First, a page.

Max, a loving six-year-old pit bull terrier mix, was down on his luck. The sweet dog came back to Best Friends-Utah in July after his family encountered a life-altering situation and couldn’t keep him. Life can take many unexpected turns for a companion animal, but thankfully there’s a dedicated group of foster homes waiting in the wings to help homeless dogs and cats at a moment’s notice. For dozens of pets each year like Max, foster homes pave the way for their second, and sometimes, third chance at finding true love.
Katherine Yawn has been fostering dogs for Best Friends-Utah for more than two years. She had been thinking about adopting a dog, but wasn’t sure she could commit to the financial and time responsibility of a permanent furry family member. Fostering was the perfect solution. She could help an animal in need while getting all the benefits of bonding with a pet without having to make a 15-year commitment.
“I have now fostered 10 different dogs and love it,” says Katherine. “Since I don't have a dog of my own, I am able to take a lot of the dogs that need to be the only dog, keeping them out of boarding, which also keeps me fostering.”
When Katherine heard about Max’s need for a foster home, she jumped at the chance to help him again.
“Max was actually one of my two-time fosters, says Katherine. “When I heard Max's adoption didn't work out, I immediately said ‘yes’ I would take him back, knowing what a good dog he was.”
Lifesaving “elite” team
Jenny Wright, foster coordinator at Best Friends, says, “Foster homes are a huge part of our ability to save more animals.” The dogs who need foster care are urgent cases — dogs that quickly become displaced, like Max. They usually just need a loving place to crash until a forever family comes along. The cats in the foster program are animals from NKUT shelter partners and need foster homes if they become sick and need a cozy place outside the shelter to get better. No-Kill Utah (NKUT) is an initiative led by Best Friends Animal Society that brings together passionate individuals, city shelters and a coalition of animal welfare organizations to end the killing of pets in shelters throughout Utah.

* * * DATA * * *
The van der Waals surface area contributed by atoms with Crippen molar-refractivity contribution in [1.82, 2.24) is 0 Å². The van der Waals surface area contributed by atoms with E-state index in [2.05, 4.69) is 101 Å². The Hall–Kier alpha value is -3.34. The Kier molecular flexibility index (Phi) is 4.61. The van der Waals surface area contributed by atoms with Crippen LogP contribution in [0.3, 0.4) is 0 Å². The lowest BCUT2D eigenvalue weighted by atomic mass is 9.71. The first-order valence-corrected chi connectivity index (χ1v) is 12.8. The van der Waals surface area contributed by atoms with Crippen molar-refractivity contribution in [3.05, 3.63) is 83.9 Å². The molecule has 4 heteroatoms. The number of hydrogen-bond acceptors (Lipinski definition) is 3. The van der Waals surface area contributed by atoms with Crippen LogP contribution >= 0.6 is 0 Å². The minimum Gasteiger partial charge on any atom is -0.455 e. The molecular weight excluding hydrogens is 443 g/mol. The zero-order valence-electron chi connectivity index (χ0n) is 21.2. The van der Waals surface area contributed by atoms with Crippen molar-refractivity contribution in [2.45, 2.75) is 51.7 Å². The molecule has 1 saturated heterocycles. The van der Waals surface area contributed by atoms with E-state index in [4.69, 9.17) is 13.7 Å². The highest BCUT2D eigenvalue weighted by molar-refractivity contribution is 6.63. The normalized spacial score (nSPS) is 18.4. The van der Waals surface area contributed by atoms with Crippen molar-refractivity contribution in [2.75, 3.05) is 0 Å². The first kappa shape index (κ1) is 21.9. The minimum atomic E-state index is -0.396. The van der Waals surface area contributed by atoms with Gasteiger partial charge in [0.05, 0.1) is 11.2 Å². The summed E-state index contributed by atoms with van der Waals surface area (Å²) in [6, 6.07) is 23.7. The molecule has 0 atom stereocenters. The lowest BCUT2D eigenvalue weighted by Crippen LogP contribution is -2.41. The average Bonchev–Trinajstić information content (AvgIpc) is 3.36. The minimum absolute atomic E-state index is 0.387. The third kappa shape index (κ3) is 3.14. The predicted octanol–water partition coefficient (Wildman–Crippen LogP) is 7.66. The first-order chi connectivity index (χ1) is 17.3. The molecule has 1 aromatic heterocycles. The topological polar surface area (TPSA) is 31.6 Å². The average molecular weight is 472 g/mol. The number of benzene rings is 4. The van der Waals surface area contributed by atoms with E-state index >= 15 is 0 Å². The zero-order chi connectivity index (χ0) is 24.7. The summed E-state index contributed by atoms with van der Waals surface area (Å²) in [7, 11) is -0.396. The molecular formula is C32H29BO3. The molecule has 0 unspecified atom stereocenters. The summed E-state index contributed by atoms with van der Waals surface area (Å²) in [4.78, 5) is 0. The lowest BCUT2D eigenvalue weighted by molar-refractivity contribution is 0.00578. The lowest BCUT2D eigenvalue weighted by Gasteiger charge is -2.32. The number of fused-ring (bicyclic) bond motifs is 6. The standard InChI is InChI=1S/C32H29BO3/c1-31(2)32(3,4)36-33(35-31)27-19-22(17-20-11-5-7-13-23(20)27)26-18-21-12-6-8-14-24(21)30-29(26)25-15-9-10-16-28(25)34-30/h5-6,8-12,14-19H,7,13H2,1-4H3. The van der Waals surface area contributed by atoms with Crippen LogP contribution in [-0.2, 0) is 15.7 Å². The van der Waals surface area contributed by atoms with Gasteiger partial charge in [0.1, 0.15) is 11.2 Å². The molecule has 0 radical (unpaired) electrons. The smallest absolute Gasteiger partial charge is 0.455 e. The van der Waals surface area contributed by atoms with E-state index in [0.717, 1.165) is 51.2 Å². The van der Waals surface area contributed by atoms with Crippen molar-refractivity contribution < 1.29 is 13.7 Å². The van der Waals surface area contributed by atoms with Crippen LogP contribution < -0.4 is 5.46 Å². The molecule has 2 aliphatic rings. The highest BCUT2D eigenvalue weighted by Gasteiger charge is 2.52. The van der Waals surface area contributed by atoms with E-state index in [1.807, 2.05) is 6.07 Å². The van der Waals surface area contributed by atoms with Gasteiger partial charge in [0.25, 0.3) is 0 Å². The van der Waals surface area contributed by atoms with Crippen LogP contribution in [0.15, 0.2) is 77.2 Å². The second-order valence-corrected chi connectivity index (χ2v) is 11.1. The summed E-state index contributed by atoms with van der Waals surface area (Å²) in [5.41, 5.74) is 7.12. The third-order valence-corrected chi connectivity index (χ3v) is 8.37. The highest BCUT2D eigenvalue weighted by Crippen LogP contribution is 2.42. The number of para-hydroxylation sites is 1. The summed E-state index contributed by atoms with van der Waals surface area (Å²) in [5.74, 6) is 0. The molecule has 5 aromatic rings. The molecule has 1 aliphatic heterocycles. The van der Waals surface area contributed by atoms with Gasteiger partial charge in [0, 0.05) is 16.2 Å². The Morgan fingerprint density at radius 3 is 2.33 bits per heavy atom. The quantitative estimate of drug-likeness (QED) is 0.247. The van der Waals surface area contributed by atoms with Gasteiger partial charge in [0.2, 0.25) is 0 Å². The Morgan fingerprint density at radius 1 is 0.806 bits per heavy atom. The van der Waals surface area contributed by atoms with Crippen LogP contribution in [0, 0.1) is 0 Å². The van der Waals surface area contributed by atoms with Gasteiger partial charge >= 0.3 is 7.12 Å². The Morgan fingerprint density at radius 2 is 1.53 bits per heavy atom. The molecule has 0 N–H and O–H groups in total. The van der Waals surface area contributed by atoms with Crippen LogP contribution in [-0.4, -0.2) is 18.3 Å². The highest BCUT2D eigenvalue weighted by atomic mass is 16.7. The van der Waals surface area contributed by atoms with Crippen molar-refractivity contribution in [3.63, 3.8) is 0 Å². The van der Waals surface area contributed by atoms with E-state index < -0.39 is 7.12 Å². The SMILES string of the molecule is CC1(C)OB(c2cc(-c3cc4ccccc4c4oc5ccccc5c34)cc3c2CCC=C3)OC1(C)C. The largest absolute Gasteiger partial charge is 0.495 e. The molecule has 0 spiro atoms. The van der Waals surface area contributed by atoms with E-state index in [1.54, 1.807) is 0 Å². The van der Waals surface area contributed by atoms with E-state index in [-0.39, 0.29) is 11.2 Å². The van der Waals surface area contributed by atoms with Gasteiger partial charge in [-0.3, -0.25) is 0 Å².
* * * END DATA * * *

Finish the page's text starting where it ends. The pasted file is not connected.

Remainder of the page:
“These foster parents are referred to as ‘elite’ because they are on call, and asked to foster at a moment’s notice,” says Jenny. “Ideally these fosters are willing to take in animals with treatable behavioral and medical issues.”
Because the elite fosters take in some animals who do need extra care, Best Friends supports them in a variety of ways, including providing all supplies, food and veterinary care. If a foster home ever needs immediate assistance or coaching, help is just a phone call away.
In mid-January, Max’s life took another turn when he was adopted. Jacie, his new mom, is thrilled she found him and Max (renamed Remy) is a wonderful fit for her family. She was attracted to the sweet dog because he was calm, but also because he was playful. She thinks his foster home got him ready to be a trusted companion. “He’s potty trained, knows some tricks and is very social with people,” says Jacie.
Katherine is equally happy with Max’s new home and having had the opportunity to help him. “Fostering for Best Friends is wonderful,” says Katherine. “I hope that other people who have even a little spare time and extra space in their home will look into fostering, even just once, because it changes your life knowing that you helped save that animal.”
Learn more about fostering for Best Friends-Utah.